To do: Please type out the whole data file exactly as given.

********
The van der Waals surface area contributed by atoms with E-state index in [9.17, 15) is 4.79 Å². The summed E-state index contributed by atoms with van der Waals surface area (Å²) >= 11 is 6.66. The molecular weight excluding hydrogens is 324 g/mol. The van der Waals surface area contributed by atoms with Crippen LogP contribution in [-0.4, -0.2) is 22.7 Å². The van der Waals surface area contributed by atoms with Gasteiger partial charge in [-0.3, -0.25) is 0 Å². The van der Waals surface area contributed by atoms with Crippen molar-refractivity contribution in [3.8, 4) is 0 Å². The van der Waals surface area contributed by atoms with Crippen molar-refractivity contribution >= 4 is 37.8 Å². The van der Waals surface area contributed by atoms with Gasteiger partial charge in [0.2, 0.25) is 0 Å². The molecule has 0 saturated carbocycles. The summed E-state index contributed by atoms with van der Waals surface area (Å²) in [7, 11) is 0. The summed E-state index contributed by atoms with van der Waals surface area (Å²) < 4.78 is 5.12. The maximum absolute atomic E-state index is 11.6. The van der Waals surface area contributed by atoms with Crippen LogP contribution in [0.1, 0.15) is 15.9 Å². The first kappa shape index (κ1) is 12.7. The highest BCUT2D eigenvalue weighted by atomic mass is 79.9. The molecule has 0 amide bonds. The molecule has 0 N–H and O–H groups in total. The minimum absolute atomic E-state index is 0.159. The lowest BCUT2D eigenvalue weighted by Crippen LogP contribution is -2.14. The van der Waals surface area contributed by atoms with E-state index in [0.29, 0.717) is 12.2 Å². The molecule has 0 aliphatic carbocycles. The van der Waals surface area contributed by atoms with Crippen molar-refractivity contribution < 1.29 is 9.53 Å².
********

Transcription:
The van der Waals surface area contributed by atoms with E-state index in [9.17, 15) is 4.79 Å². The summed E-state index contributed by atoms with van der Waals surface area (Å²) >= 11 is 6.66. The molecular weight excluding hydrogens is 324 g/mol. The van der Waals surface area contributed by atoms with Crippen LogP contribution in [-0.4, -0.2) is 22.7 Å². The van der Waals surface area contributed by atoms with Gasteiger partial charge in [-0.3, -0.25) is 0 Å². The van der Waals surface area contributed by atoms with Crippen molar-refractivity contribution in [3.8, 4) is 0 Å². The van der Waals surface area contributed by atoms with Crippen molar-refractivity contribution >= 4 is 37.8 Å². The van der Waals surface area contributed by atoms with Gasteiger partial charge in [0.2, 0.25) is 0 Å². The molecule has 0 saturated carbocycles. The summed E-state index contributed by atoms with van der Waals surface area (Å²) in [7, 11) is 0. The summed E-state index contributed by atoms with van der Waals surface area (Å²) < 4.78 is 5.12. The maximum absolute atomic E-state index is 11.6. The van der Waals surface area contributed by atoms with Crippen LogP contribution in [0.1, 0.15) is 15.9 Å². The first kappa shape index (κ1) is 12.7. The highest BCUT2D eigenvalue weighted by atomic mass is 79.9. The molecule has 0 amide bonds. The molecule has 0 N–H and O–H groups in total. The minimum absolute atomic E-state index is 0.159. The lowest BCUT2D eigenvalue weighted by Crippen LogP contribution is -2.14. The van der Waals surface area contributed by atoms with E-state index in [0.29, 0.717) is 12.2 Å². The molecule has 0 aliphatic carbocycles. The van der Waals surface area contributed by atoms with Crippen molar-refractivity contribution < 1.29 is 9.53 Å².